Tom Rapoport, Ph.D., joined the faculty at Harvard Medical School in 1995. He received his Ph.D. in Biochemistry from the Humboldt University in East-Berlin for work in enzymology. He then focused on mathematical modeling of metabolism, for which he received his second degree (Habilitation) from the same institution. Before moving to the US, he worked at the Central Institute of Molecular Biology of the Academy of Sciences of the GDR and later at the Max-Delbrueck Center for Molecular Medicine in Berlin-Buch. In 1997, he became a Howard Hughes Medical Institute Investigator.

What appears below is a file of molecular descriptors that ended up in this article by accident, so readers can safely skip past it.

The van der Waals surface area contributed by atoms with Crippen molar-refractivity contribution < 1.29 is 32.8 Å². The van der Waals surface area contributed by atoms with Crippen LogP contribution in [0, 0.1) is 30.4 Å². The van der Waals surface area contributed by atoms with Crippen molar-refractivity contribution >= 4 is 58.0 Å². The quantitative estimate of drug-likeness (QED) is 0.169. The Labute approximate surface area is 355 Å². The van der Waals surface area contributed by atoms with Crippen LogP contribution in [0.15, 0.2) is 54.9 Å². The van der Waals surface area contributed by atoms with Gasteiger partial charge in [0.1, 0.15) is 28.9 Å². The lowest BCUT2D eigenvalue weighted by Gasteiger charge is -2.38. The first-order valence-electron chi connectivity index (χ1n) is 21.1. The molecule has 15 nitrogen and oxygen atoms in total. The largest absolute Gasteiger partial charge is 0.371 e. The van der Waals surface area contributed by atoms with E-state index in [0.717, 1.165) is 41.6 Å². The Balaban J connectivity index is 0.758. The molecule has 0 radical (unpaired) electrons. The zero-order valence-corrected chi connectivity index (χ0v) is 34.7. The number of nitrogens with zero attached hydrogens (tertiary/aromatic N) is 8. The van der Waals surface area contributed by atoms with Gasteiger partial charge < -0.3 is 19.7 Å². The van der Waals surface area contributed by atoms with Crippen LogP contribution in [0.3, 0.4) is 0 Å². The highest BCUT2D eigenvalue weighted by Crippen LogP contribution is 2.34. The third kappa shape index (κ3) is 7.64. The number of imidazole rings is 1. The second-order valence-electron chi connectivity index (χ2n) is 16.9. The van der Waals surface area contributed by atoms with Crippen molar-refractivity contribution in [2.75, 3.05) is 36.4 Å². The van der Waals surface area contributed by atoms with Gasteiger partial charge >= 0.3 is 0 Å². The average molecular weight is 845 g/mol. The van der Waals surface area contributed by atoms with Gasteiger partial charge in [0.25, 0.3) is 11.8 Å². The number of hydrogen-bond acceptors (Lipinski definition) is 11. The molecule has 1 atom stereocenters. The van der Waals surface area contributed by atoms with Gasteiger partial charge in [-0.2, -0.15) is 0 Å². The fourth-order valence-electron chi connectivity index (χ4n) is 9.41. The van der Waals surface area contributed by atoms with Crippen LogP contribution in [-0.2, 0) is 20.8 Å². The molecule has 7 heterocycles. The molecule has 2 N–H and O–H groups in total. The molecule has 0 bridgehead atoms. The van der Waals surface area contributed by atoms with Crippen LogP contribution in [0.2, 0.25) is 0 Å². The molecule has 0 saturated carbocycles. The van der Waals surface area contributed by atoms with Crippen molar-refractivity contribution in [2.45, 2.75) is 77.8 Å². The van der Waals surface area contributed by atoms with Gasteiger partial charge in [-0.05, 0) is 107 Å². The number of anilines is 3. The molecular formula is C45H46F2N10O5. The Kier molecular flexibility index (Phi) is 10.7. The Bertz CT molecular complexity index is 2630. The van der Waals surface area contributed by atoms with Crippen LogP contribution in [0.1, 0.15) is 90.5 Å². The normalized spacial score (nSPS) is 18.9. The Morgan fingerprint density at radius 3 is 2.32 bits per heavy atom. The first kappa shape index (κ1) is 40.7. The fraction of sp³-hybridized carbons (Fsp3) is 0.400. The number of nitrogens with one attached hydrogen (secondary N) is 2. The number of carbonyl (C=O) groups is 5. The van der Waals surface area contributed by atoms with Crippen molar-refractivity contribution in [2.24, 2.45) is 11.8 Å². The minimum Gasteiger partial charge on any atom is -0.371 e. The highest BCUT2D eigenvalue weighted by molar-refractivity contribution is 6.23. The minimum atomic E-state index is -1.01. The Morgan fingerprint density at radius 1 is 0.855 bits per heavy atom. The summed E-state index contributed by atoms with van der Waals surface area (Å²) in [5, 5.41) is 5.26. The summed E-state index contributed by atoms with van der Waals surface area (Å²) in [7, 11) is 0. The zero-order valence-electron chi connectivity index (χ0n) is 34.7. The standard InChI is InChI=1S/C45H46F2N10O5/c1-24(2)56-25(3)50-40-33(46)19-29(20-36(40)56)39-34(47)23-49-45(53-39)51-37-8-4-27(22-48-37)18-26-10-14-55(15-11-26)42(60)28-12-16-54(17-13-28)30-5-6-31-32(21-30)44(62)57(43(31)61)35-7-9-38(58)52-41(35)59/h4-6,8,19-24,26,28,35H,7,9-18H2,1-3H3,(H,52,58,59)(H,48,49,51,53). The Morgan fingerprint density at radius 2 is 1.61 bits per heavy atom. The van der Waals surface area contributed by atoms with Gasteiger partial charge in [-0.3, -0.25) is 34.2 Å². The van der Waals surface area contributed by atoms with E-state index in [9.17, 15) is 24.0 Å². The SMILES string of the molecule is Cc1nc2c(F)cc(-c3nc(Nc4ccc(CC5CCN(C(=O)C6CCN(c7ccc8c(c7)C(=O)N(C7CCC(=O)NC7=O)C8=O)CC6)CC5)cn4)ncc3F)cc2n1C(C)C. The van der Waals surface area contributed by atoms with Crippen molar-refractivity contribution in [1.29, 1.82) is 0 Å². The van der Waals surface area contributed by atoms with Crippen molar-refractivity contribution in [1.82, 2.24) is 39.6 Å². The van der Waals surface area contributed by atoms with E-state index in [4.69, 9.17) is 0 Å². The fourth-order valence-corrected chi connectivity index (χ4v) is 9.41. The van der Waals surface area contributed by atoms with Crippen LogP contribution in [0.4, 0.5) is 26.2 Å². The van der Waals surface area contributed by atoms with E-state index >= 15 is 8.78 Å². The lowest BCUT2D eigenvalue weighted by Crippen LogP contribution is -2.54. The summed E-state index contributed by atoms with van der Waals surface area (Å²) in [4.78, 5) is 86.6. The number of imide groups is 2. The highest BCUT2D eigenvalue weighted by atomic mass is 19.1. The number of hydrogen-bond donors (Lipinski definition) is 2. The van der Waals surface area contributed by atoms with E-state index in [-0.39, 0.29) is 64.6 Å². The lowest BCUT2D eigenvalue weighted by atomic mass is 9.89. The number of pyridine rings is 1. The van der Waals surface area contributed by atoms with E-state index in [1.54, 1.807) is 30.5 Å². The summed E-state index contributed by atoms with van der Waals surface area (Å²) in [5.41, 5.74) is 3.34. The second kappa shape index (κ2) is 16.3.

The Rapoport Lab is interested in the mechanisms by which proteins are transported across membranes, how misfolded proteins are degraded, and how organelles form and maintain their characteristic shapes. Most of the projects center around the endoplasmic reticulum (ER). One project concerns the molecular mechanism by which proteins are translocated across the ER membrane or across the plasma membrane in bacteria and archaea. Much of the current work deals with ERAD (ER-associated protein degradation), a process in which misfolded proteins are retro-translocated across the ER membrane into the cytosol. Major questions concern the mechanism by which proteins move across the membrane and are extracted by the Cdc48 ATPase. Another project concerns the mechanism by which ER morphology, specifically the tubular ER network, is generated. More recently, the Rapoport lab has started to study how proteins are imported into peroxisomes, and how lung surfactant proteins generate lamellar bodies. The lab employs a variety of different techniques, including biochemical methods, such as reconstitutions with purified proteins, and structural biology methods, including X-ray crystallography and cryo-electron microscopy.